After years of nothing but scraps of details, Square Enix has properly revealed a substantial portion of Crystal Dynamics’s Avengers game. Those who saw the unveiling may have been torn as a result of strong cinematics marred by lackluster looks. Excitingly, Square Enix was kind enough to allow some E3 attendees a chance to see half an hour of hands-off, raw gameplay. All anticipation came screeching to a halt the second gameplay kicked in, though. Maybe the final product will yield better results, but, for now, Marvel’s Avengers looks heroically boring.

The demo that E3 attendees saw in a behind-closed-doors setting is an extension of the game’s reveal trailer. During the A-Day celebration, a rogue military group attacks the team, causing significant damage to bystanders and supposedly killing Captain America.

The demo showed about 5–10 minutes of gameplay for each character, starting with Thor, then following Iron Man, Hulk, Captain America, and finishing with Black Widow. While Captain America takes out baddies on a newly-unveiled Avengers heli-carrier, the others defend the city on the ground.

Marvel's Avengers gameplay screenshot - Captain America

Black Widow, specifically, is entrusted with taking out the Taskmaster before the villain detonates a round of explosives. Each section of gameplay is flashy and sometimes even spectacular. However, the problem is that moments are rare where the game looks like it may actually be fun to play.

Marvel’s Avengers takes inspiration from Destiny’s super moves, where players feel all powerful with every hammer throw and ground pound. Crystal Dynamics is trying to implement a similar feeling with every second of gameplay instead of in spurts, but the idea is not so great in practice.

The comparison may be tired by the time this preview goes up, but Thor’s playstyle looks eerily similar to a certain Greek, axe-throwing God killer. Unlike God of War, player control is not the priority, as finishers and cinematic moves take precedent. Throwing Mjolnir hard enough to send soldiers careening into the blue or with enough force to pin them to walls is exactly the balance Marvel’s Avengers so desperately needs, so those moments stick out as highlights. Disappointingly, such moments are few and far between for the son of Odin.

Marvel's Avengers

Next up (and maybe worst of all) is Iron Man. Take away Iron Man’s practically pre-written blueprint for in-game flight and put him on an immovable track and players can picture Crystal Dynamics’s vision of Iron Man. Anthem, despite its talked-to-death flaws, has an unmatched mech-suit free flight system to take advantage of. Marvel’s Avengers takes the idea down to its most barebones, essentially turning most of Iron Man’s time on-screen into an on-rails shooter. The other portion of his time on screen is relegated to slow moving hovering and basic-looking third-person shooter gunplay.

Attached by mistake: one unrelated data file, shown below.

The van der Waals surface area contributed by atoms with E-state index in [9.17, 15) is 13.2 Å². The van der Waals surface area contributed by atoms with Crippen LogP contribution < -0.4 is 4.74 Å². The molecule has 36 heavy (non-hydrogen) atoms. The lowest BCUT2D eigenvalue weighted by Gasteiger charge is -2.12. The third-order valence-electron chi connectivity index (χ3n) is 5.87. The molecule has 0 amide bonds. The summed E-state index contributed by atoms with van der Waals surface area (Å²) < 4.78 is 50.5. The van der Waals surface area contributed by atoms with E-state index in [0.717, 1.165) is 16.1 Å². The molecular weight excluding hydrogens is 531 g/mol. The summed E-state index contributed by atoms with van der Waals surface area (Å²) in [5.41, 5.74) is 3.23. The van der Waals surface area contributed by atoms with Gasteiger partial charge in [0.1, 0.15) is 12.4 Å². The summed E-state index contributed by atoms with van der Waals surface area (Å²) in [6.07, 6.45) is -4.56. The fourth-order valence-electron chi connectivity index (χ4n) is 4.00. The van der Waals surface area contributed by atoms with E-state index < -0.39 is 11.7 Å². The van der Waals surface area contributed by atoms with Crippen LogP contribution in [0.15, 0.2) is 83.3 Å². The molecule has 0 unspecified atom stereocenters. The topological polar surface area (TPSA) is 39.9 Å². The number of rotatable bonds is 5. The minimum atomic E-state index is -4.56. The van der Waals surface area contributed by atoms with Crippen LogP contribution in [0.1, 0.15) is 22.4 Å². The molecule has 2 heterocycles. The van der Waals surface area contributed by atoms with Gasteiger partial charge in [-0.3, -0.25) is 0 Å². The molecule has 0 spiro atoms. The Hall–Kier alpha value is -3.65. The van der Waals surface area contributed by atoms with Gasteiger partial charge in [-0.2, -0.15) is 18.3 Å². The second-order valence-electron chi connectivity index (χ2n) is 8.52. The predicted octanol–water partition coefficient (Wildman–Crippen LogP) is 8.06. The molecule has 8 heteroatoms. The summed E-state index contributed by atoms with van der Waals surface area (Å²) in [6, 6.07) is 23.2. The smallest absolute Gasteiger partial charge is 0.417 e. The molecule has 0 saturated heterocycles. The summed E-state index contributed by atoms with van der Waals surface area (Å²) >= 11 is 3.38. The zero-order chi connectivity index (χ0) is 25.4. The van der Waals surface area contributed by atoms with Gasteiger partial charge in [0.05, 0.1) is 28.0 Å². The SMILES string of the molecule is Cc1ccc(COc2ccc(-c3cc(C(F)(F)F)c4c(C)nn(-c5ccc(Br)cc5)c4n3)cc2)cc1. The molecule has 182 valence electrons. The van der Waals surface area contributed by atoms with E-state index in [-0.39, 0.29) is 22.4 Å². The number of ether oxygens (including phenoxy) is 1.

Hulk brings back the attention of any who had lost it following this lukewarm (at best) opening. Hulk not only manages to be both the best-looking Avenger graphically, but also a powerhouse of fun. Hulk packs the speed and unabashed rage seen from decades of movies and media content—and deciding what the team could do to make the character’s gameplay any stronger is hard. Along with pure, beat-‘em-up clobbering, Hulk can jump off walls and slam into the ground. With the exception of the possibility of combat becoming too meat-headed after a while, the big green meanie appears to strike the right balance of dumb fun.

Captain America looks about as good as he can thanks to the character’s lack of fitting lore to pull from. Marvel’s boy scout seems to have combat that is fairly involved, with a solid number of options. What makes Cap look most interesting, though, is the constant pinballing of his shield between cracked enemy skulls. Throwing Captain America’s shield might be the character’s saving grace.

Marvel’s Avengers_ A-Day _ Official Trailer E3 2019 0-44 screenshot

Black Widow takes a step back again thanks to another section that looked sadly on rails. As stated before, Widow takes on the Marvel deep cut villain, Taskmaster. Long story short, nearly half of the boss fight could have been a quick time event and even the battle’s most cinematic moments were obscured thanks to significant framerate drops. At this point, I really just wanted the demo to be over, especially because Black Widow’s boss fight felt overlong in and of itself.

Many commentators have already called out the game’s confusing artistic choices, so players should be sad to know that seeing the action in motion does an already mediocre look no favors. Sometimes, however, Marvel’s Avengers can achieve photorealistic qualities. Even with a few spots of lavish polish, more often than not, Hulk and the others resemble superhuman potatoes.

Not everything is as bad as it seems, as the promise of future content and a genuinely intriguing premise are stronger than most seem to give credit for. Though the dialogue could be less hammy in a few areas, the delivery and some standout interactions were enough to promise a generally engaging cast.

A solid foundation is undoubtedly in place and some maneuvering or, hopefully, even a delay could push Marvel’s Avengers just enough to accomplish something unmatched. The cinematic gameplay is well done and impressive in its own right, but it just needs a certain fun factor to make the game a game and not the next entry in the Marvel Cinematic Universe.

Marvel's Avengers

Maybe the disappointment is from the years of hype or maybe it comes from Marvel’s almost flawless track record in terms of its core properties. Even considering Hulk-like expectations, I cannot shake the feeling that something is desperately wrong with this game. Crystal Dynamics not only needs more time to address fan outcry, but to completely reassess Marvel’s Avengers from a gameplay perspective, too. Superheroes should play like superheroes, not just look like them.

As stated toward the beginning of this preview, far too few have actually gotten their hands on the game, so a finished product or hands-on time could totally change this marred perspective. That said, if Square Enix wants to execute its plan to roll out playable heroes, bonus content, and extra modes in the future, players need to see its game is worthwhile and, for now, that guarantee is absolutely not present. Marvel’s Avengers just does not seem to pack the punch it so desperately needed for its debut.